I've left this one to near the end because it's easier to remember - read the basic rules! So many people have been playing for ages and still don't know the rules properly (I count myself in this too!). There is a load of stuff to remember, sure, but in my experience most people stop reading the rules after a few games and think they know enough. But my motivation is simple and selfish. I have lost games because I though I knew a rule, but was argued out of it or defaulted to a more experienced player's opinion. That's no good! I don't mind losing a game because my opponent was better than me, the dice actually failed me the whole game (unlikely) or I made a mistake(s) that cost me the game (as I can learn from these and play better next time), but to loose because I didn't know where to look for a rule that I know is right really irritates me (until I remember it's a game of war dollies and there are much more important things in life). So from time to time I pick up the rule book and take a look through. Highly recommended.

Create Your Own
When you can't get enough from anywhere else, you can always do it yourself! This is much easier as it seems thanks to a wide variety of free operators such as Blogger, WordPress, Facebook and Twitter. I find writing articles and posts really helpful in encouraging me to articulate and consider my own thought process and ideas. I also use mine as a custom gaming resource, where I can effectively bookmark all my favourite sites, shops and articles. It's also fun to put up my own gaming photos and hobby progress too. Really the level of effort and commitment is entirely up to you and you get to set your own pace, which is really nice. I'd say it's one of those things that you get out of it what you put in, except maybe for proper battle reports because those things take an age to do properly!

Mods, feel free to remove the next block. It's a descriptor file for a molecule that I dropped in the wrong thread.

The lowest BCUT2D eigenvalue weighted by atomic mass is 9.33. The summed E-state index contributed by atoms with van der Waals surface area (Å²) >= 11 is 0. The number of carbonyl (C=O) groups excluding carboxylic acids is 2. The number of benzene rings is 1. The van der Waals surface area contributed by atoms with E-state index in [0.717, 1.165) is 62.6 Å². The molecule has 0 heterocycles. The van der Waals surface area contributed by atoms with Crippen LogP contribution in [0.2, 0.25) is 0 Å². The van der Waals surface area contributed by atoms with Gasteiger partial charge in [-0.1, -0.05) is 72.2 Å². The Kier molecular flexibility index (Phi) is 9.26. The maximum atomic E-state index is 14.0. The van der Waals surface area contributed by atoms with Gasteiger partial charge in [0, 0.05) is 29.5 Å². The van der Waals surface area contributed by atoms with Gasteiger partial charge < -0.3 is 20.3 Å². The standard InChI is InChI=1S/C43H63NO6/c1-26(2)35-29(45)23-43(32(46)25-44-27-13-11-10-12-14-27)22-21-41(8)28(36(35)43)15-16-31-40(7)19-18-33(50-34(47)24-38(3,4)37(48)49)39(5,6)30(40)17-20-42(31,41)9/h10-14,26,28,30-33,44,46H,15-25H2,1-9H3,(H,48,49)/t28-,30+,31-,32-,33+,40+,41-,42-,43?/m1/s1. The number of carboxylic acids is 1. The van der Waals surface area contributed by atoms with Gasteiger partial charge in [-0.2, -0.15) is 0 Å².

There are loads of different ways to immerse yourself in the game, whether it be to get information, to see great hobby projects or to be part of the community. I hope that this article has offered a few different ways of feeding yourself 40k/your favourite game and has offered a few options that you may not have considered. Bon appetit!